Think you understand your cat purr-fectly? You want want to double check.
A new video from New York Magazine's Science of Us series explains, via scientific research, what your cat really means when it purrs, rubs against your leg or meows. And, as other research also shows, most of our cats' messages don't mean what we've always thought they've meant. Behold, a whole new dictionary for cat translation:
Purr = "Don't go anywhere. I like you around."
Yes, cats purr when they're happy, the Human Society confirms. But research shows they also purr when they’re injured or sick, Science of Us explains, and in that case you should stay nearby for care and cuddling. Purring may also be helping your cat heal and relieve its own pain, according to the Library of Congress.
Rapid tail swishes = “I’m scared, and I’m in attack mode.”
Quick swishes signal aggression that’s often brought on by fear, the Humane Society explains. If your cat is in a safe place, make sure it has access to food and water, then allow it to come out on its own time.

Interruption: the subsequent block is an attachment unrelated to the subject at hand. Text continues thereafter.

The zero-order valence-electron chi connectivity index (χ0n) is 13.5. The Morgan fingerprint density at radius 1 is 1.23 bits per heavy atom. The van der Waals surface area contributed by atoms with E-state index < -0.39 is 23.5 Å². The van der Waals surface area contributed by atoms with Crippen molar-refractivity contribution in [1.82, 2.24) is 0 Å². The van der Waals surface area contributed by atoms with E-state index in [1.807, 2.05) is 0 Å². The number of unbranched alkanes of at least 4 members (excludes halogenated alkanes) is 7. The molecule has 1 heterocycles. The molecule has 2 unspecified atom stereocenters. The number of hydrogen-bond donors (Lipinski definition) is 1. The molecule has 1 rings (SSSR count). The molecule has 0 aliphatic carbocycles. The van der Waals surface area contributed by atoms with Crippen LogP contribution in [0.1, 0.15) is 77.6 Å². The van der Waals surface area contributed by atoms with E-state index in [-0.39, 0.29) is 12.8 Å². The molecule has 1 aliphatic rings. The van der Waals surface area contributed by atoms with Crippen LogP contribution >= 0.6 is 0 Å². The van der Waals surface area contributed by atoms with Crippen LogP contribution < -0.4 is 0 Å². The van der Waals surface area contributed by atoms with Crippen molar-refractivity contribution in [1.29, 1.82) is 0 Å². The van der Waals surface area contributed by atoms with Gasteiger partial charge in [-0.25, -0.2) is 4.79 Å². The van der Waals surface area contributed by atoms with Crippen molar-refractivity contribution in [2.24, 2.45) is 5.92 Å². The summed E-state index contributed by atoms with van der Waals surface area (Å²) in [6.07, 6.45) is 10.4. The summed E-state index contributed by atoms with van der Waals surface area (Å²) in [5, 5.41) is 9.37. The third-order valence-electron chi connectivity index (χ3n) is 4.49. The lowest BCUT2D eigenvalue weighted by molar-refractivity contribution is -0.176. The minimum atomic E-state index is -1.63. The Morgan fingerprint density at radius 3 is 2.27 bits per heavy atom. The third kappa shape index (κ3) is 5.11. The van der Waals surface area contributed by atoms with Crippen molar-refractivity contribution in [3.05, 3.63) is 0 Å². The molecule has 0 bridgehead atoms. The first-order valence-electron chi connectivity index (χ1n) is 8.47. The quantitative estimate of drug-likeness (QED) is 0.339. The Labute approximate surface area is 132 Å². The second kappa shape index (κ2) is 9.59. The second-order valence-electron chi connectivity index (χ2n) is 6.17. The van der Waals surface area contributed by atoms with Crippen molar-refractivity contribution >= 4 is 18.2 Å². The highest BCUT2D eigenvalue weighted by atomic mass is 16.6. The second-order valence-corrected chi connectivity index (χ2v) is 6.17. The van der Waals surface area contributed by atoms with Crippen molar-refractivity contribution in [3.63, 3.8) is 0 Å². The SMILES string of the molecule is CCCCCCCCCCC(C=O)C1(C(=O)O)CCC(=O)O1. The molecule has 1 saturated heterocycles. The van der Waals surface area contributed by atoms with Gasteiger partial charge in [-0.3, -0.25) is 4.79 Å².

Rub against your legs = “You're back. I missed you!"
He could be marking his territory, according to the Humane Society. But consider this tidbit from the video above: In the wild, cats will rub up against each other as a greeting after a long hunt. When you return from a day at work or have been away from your cat for a bit, this could be the message he's sending with a rub.
Hiss = “If you don’t back off, I’m gonna try to fight.”
Cats would rather avoid physical confrontation, so they rely on hissing to warn enemies -- including you! -- that they’re unhappy before they resort to clawing or biting, cat behaviorist Pam Johnson-Bennet explains on her blog. When your cat hisses, give it time to calm down, then open a door or other escape route to allow it to flee the aggravating situation.
Meow = Literally anything, like “I need food,” or “I want help,” or “I’m bored.”
Cats almost never meow to each other: It seems to be a behavior they invented solely to communicate with humans, the ASPCA notes. And each cat’s “meowing language” is tailored to its owner, so the more you hang out with your cat, the more likely you’ll understand what its particular meows mean, says Science of Us.
May you have meow-velous luck!
For more on cat communication, check out Science of Us.
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